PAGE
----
Cortical dysfunction underlies disability in multiple sclerosis

Gray matter atrophy has been implicated in the development of secondary progressive multiple sclerosis (SPMS). Cortical function may be assessed by transcranial magnetic stimulation (TMS). Determining whether cortical dysfunction was a feature of SPMS could be of pathophysiological significance.

Consequently, novel paired-pulse threshold tracking TMS techniques were used to assess whether cortical dysfunction was a feature of SPMS.

Cortical excitability studies were undertaken in 15 SPMS, 25 relapsing-remitting MS patients (RRMS) and 66 controls.

Short interval intracortical inhibition (SPMS 3.0 ± 2.1%; RRMS 12.8 ± 1.7%, p < 0.01; controls 10.5 ± 0.7%, p < 0.01) and motor evoked potential (MEP) amplitude (SPMS 11.5 ± 2.2%; RRMS 26.3 ± 3.6%, p <0.05; controls 24.7 ± 1.8%, p < 0.01) were reduced in SPMS, while intracortical facilitation (SPMS -5.2 ± 1.9%; RRMS -2.0 ± 1.4, p < 0.05; controls -0.9 ± 0.7, p < 0.01) and resting motor threshold were increased (SPMS 67.5 ± 4.5%; RRMS 56.0 ± 1.5%, p < 0.01; controls 59.0 ± 1.1%, p < 0.001). Further, central motor conduction time was prolonged in SPMS (9.1 ± 1.2 ms, p < 0.001) and RRMS (7.0 ± 0.9 ms, p < 0.05) patients compared with controls (5.5 ± 0.2 ms). The observed changes in cortical function correlated with the Expanded Disability Status Scale.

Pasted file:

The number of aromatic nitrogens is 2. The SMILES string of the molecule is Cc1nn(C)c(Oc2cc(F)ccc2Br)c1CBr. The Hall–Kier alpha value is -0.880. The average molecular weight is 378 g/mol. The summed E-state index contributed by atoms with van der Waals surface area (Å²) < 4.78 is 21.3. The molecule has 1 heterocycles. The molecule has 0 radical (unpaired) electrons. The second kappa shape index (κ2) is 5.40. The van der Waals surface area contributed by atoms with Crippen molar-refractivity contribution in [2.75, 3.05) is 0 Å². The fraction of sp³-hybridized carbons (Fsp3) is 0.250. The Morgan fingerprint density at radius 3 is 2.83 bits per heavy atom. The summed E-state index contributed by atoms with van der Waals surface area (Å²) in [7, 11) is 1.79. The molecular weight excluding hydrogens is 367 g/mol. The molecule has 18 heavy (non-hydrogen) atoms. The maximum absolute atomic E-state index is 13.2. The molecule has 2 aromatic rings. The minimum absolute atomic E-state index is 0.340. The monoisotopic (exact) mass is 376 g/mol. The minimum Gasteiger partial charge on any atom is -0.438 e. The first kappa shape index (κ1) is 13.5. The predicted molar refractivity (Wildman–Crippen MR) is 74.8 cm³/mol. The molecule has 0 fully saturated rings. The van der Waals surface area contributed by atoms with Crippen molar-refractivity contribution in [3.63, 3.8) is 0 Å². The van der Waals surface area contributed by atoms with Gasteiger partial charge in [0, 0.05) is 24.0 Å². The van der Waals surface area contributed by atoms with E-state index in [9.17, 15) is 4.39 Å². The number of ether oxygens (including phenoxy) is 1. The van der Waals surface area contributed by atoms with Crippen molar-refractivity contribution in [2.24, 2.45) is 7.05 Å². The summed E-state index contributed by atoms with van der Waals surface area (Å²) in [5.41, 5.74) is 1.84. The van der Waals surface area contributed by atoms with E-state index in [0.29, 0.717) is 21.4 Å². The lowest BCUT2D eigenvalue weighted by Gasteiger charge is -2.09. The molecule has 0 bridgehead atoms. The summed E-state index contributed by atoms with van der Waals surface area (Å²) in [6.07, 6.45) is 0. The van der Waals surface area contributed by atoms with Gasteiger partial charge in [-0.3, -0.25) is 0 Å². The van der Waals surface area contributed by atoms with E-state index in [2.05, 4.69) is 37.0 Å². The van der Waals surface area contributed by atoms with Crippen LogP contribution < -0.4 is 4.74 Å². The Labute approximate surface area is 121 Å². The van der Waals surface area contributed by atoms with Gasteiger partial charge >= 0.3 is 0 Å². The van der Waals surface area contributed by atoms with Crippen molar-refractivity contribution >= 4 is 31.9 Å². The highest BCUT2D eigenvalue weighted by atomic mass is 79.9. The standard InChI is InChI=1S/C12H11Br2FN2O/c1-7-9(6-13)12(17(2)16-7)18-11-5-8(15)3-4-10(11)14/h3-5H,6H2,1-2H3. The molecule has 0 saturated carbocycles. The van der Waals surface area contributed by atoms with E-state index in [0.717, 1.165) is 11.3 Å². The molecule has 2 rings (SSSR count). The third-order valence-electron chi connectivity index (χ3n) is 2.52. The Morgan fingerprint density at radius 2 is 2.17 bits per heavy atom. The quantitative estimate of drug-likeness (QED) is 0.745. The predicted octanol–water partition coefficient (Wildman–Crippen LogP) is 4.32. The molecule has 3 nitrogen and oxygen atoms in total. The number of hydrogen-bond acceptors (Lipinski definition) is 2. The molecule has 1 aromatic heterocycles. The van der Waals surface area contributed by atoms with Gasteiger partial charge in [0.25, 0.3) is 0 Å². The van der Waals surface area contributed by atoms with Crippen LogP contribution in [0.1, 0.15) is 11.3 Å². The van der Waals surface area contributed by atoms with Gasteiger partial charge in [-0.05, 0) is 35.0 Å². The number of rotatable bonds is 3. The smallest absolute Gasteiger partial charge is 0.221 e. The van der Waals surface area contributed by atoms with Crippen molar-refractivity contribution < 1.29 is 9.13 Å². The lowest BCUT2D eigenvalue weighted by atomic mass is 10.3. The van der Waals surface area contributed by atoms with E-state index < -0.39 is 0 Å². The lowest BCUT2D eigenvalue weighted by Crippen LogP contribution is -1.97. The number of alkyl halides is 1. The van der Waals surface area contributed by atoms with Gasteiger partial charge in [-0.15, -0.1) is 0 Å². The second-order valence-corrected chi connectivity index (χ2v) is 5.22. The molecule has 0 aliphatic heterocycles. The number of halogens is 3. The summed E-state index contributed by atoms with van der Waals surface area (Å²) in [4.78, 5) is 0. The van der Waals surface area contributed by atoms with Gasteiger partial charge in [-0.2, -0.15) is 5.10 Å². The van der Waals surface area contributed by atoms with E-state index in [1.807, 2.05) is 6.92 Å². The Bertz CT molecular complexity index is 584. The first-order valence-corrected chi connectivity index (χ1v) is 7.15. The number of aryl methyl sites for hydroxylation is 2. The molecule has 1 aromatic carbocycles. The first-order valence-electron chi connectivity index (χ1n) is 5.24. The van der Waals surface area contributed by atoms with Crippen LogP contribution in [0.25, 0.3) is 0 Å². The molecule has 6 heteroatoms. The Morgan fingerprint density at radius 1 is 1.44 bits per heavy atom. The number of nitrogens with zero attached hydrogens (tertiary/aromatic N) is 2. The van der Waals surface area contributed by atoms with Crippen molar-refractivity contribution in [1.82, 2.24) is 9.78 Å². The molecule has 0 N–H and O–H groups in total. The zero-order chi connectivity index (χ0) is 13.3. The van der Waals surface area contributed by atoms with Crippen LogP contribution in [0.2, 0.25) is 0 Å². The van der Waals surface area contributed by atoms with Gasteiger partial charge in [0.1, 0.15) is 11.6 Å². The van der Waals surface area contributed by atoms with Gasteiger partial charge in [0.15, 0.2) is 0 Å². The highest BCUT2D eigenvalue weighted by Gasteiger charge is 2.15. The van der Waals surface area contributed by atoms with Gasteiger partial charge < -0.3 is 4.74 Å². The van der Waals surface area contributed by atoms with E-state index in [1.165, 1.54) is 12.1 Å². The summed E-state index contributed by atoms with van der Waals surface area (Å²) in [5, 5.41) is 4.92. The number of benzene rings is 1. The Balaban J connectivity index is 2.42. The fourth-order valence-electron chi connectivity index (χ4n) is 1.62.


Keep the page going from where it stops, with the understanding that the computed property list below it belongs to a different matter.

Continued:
Together, these findings suggest that cortical dysfunction is associated with disability in MS, and documentation of such cortical dysfunction may serve to quantify disease severity in MS.

Bibliography entry
Vucic S, Burke T, Lenton K, Ramanathan S, Gomes L, Yannikas C, Kiernan MC. (2011). Cortical dysfunction underlies disability in multiple sclerosis Multiple Sclerosis 18(4):425-32.
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